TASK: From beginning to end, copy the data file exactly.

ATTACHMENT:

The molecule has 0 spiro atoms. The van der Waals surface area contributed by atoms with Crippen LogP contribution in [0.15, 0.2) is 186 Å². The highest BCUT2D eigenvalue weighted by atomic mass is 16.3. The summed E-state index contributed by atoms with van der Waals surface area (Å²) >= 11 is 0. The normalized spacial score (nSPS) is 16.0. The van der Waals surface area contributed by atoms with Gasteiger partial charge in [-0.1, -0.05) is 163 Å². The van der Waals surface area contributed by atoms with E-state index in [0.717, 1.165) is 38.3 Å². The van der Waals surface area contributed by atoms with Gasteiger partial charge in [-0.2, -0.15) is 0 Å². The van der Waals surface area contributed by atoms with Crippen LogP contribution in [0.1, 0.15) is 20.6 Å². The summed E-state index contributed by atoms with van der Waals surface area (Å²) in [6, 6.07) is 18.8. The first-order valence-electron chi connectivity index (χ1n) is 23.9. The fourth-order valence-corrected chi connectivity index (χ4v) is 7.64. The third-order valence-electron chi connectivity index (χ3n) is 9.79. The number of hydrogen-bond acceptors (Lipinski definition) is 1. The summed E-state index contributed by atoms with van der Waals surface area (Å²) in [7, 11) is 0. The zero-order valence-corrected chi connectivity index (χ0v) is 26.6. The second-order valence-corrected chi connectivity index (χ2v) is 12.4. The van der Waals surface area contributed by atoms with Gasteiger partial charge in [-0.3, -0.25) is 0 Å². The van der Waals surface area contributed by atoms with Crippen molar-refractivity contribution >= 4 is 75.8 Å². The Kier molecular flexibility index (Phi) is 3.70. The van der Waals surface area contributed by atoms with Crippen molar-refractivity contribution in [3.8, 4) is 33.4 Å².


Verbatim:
The molecule has 0 spiro atoms. The van der Waals surface area contributed by atoms with Crippen LogP contribution in [0.15, 0.2) is 186 Å². The highest BCUT2D eigenvalue weighted by atomic mass is 16.3. The summed E-state index contributed by atoms with van der Waals surface area (Å²) >= 11 is 0. The normalized spacial score (nSPS) is 16.0. The van der Waals surface area contributed by atoms with Gasteiger partial charge in [-0.1, -0.05) is 163 Å². The van der Waals surface area contributed by atoms with E-state index in [0.717, 1.165) is 38.3 Å². The van der Waals surface area contributed by atoms with Gasteiger partial charge in [-0.2, -0.15) is 0 Å². The van der Waals surface area contributed by atoms with Crippen LogP contribution in [0.1, 0.15) is 20.6 Å². The summed E-state index contributed by atoms with van der Waals surface area (Å²) in [6, 6.07) is 18.8. The first-order valence-electron chi connectivity index (χ1n) is 23.9. The fourth-order valence-corrected chi connectivity index (χ4v) is 7.64. The third-order valence-electron chi connectivity index (χ3n) is 9.79. The number of hydrogen-bond acceptors (Lipinski definition) is 1. The summed E-state index contributed by atoms with van der Waals surface area (Å²) in [7, 11) is 0. The zero-order valence-corrected chi connectivity index (χ0v) is 26.6. The second-order valence-corrected chi connectivity index (χ2v) is 12.4. The van der Waals surface area contributed by atoms with Gasteiger partial charge in [-0.3, -0.25) is 0 Å². The van der Waals surface area contributed by atoms with Crippen molar-refractivity contribution >= 4 is 75.8 Å². The Kier molecular flexibility index (Phi) is 3.70. The van der Waals surface area contributed by atoms with Crippen molar-refractivity contribution in [3.8, 4) is 33.4 Å².